In Honduras, the coup regime has enacted a decree allowing it to close media outlets rather than revoking the measure as it had promised last week. Coup leaders have already shut down the opposition media outlets Channel 36 and Radio Globo. The measure threatens broadcasters with closure for airing reports that “attack national security.” On Saturday, police fired tear gas at hundreds of people rallying in support of the ousted President Manuel Zelaya.
Protester: “Here in Honduras, we will no longer put up with them beating us, with deaths and everything. We won’t put up with it anymore! We want these coup mongers out, for these soldiers not to beat us as if they didn’t also have mothers.”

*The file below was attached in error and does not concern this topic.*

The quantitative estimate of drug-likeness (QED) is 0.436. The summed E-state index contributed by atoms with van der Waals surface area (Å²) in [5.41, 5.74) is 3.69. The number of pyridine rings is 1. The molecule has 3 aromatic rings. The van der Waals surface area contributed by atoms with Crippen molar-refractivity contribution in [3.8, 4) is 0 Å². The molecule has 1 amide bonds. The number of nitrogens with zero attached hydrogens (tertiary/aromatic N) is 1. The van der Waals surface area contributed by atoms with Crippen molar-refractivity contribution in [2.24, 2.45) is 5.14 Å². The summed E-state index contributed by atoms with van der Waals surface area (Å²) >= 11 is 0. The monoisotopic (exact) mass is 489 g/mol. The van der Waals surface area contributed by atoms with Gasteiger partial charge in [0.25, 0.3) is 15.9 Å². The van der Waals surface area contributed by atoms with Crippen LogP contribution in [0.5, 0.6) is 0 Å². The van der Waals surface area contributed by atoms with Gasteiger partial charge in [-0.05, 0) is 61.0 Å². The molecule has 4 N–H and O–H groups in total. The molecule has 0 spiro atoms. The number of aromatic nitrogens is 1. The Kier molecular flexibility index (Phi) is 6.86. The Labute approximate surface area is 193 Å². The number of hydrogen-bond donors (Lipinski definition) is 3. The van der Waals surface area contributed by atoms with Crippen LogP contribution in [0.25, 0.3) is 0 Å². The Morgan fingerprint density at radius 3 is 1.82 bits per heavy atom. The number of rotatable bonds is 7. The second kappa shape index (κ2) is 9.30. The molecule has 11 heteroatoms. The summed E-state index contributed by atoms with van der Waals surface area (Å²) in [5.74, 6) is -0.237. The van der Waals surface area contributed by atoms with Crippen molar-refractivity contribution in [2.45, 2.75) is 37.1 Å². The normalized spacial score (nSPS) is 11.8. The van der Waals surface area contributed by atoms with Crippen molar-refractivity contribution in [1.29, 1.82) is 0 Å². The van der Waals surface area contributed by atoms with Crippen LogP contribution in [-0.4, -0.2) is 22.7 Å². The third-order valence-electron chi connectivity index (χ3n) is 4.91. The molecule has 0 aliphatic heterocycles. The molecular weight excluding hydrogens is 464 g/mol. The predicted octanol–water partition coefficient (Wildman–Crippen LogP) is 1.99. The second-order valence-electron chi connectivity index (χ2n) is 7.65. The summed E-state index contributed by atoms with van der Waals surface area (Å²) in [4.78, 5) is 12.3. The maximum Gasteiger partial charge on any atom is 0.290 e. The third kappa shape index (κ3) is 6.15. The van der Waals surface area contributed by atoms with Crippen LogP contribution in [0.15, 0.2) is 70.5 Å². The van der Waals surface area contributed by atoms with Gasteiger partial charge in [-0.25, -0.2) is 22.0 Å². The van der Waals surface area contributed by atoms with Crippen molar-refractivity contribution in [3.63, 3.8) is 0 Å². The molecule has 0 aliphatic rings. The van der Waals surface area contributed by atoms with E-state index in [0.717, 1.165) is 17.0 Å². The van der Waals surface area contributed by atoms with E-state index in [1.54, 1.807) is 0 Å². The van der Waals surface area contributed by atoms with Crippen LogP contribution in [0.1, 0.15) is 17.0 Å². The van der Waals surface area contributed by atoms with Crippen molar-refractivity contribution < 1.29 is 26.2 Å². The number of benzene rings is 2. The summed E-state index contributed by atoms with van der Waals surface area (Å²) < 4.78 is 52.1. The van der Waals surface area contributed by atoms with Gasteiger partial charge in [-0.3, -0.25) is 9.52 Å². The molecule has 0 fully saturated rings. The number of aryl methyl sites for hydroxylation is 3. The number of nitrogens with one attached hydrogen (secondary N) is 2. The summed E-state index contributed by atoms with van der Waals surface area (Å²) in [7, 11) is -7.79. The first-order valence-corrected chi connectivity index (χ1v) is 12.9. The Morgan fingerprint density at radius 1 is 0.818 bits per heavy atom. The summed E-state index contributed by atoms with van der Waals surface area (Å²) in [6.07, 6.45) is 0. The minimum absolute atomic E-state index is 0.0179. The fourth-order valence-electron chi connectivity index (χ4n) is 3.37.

The protests were held as Zelaya representatives continued to hold talks with the coup regime. Juan Barahona, a member of Zelaya’s delegation, said the negotiations had progressed, but not on the fundamental issue of Zelaya’s return.
Juan Barahona: “There has been some progress in the negotiations, in the discussion over an agreement. But I repeat, if there is no agreement in the main point — that is, Zelaya’s return — and when we get to that point, there is no progress, we go backwards again, until we’re back at nothing.”
In other news from Honduras, an independent UN panel is raising alarm over the use of foreign mercenaries since Zelaya’s ouster. The UN says it’s received reports the coup regime has hired more than 120 mercenaries from across Latin America. An estimated forty former Colombian paramilitaries have also been hired to guard wealthy Hondurans and their properties.
In Afghanistan, the head of the UN mission has admitted the August national elections were marred by “widespread fraud.” Kai Eide made the comments at a news conference in Kabul.